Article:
Posted by   on (March 8, 2012, 19:23 GMT)

AN ATTRITION AL AND ABSORBING DAY.SA are gaining the ascendancy slowly and provided the top five (aka big five) get the runs NZ are going to battle on a wearing pitch.Still think the ground is not good enough for a test match.

Posted by Al.Turner on (March 8, 2012, 18:58 GMT)

ok! Both teams have fluffed their chances......so it is a one test match innings. Proteas will struggle for a quick innings of runs andeither soak up two days batting leaving a max of 300 for NZ or else all NZ bowlers will step up and improve on their first effort leaving 200 to win....NZ batters have the home advantage and will have learnt valuable lessons from the first Innings. Bat Nicol at #4 and move up Mc Millian to opener and Williamson to 3....then it is 1-0 NZ

Posted by Supa_SAFFA on (March 8, 2012, 18:37 GMT)

We know that SA can click into a few higher gears, but NZ has surely been stretched to their limit. It's like a deja vu of the limited overs games where NZ performed well on the first day, were quick out of the blocks but were overtaken soon afterwards then left as a speck in the rear view mirror. That's unless the SA engine stalls.

Posted by Tartanspringbok on (March 8, 2012, 14:14 GMT)

Kiwi's gone quiet now. SA to post 300+ and Kiwi's all out under 200 to make it 1-0 in the series.

Posted by Erebus26 on (March 8, 2012, 11:51 GMT)

I thought New Zealand's score was a little under-par to be honest. I was disappointed with the dismissals of McCullum and Taylor. Ok they had fought back well after Nicol and Guptill had been dismissed, raining in their natural game to provide the NZ middle order with some stability against good bowling, but they then wasted all that hard work going after balls that didn't need to be hit. It's also a make or break series for players like Guptill and Williamson, players who have undoubted talent but haven't done well against top quality bowling. I expect SA to bat better this time around and I think NZ will be in for a tough three days.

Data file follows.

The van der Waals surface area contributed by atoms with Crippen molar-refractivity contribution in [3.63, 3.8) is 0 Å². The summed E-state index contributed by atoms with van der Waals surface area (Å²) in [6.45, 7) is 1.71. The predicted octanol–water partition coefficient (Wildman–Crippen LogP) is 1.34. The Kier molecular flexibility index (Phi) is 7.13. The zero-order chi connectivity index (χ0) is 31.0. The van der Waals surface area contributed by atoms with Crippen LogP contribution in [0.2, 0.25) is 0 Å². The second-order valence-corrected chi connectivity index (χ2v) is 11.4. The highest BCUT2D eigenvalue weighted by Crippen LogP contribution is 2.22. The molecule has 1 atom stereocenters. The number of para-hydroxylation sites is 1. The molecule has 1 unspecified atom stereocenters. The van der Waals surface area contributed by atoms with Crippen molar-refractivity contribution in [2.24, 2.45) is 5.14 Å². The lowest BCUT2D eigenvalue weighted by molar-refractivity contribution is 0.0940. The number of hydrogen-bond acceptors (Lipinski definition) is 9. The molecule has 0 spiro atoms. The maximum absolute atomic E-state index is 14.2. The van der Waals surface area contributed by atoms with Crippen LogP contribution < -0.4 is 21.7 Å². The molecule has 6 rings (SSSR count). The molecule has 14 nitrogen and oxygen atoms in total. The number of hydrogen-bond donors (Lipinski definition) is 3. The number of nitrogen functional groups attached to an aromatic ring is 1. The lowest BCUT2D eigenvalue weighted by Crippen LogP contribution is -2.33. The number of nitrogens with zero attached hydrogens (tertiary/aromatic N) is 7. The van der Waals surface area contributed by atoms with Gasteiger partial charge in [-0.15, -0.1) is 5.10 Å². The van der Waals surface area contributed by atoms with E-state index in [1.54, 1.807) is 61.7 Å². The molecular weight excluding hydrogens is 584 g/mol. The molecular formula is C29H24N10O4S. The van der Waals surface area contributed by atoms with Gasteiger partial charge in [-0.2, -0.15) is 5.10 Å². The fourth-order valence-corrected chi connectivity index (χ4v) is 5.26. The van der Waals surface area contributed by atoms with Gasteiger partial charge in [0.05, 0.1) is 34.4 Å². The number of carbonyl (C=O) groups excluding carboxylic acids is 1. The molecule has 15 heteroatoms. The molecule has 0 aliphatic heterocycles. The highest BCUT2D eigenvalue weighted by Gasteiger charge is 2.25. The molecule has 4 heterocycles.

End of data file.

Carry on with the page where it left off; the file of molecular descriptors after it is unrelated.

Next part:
Posted by   on (March 8, 2012, 10:26 GMT)

Philander has outperformed Steyn and Morkel in five consecutive matches. He is phenomenal. Steyn might have had a rare bad day but he will come back with a bang in the second innings..

Posted by TsoroM on (March 8, 2012, 10:00 GMT)

I have to say it has been a great test match so far more so on the NZ point of view. They have tried to compete at least till this far. They know SA have not played their best test cricket yet. I however think they have failed to capitalize on that, especially the Taylor/McCullum partnership. It was their best chance of wrestling something out of this match or at least to try and get 50 or 60 more runs for SA to chase before they set a competitive 2nd innings target. They will look back on it and realise they certainly missed a decent opportunity there. Because come day three they should get a great batting lesson from Kallis and company. Go Proteas!

Posted by   on (March 8, 2012, 9:39 GMT)

where are the NZ supporters who where making noise after just 1 day of cricket. or was the taste of Philander to bitter to swallow. i will check the comments again tomorrow as we take more control

Posted by gimme-a-greentop on (March 8, 2012, 9:01 GMT)

Big Vern is exactly the type of bowler that Pollock and McGrath were towards the end of their careers - just medium to medium fast, but deadly accurate and doing enough off the seam to cause the batsmen problems. Therefore I don't think his success so far is totally dependent on bowling in home conditions, I think he's going to do well anywhere...the sub-continent will be his greatest test though...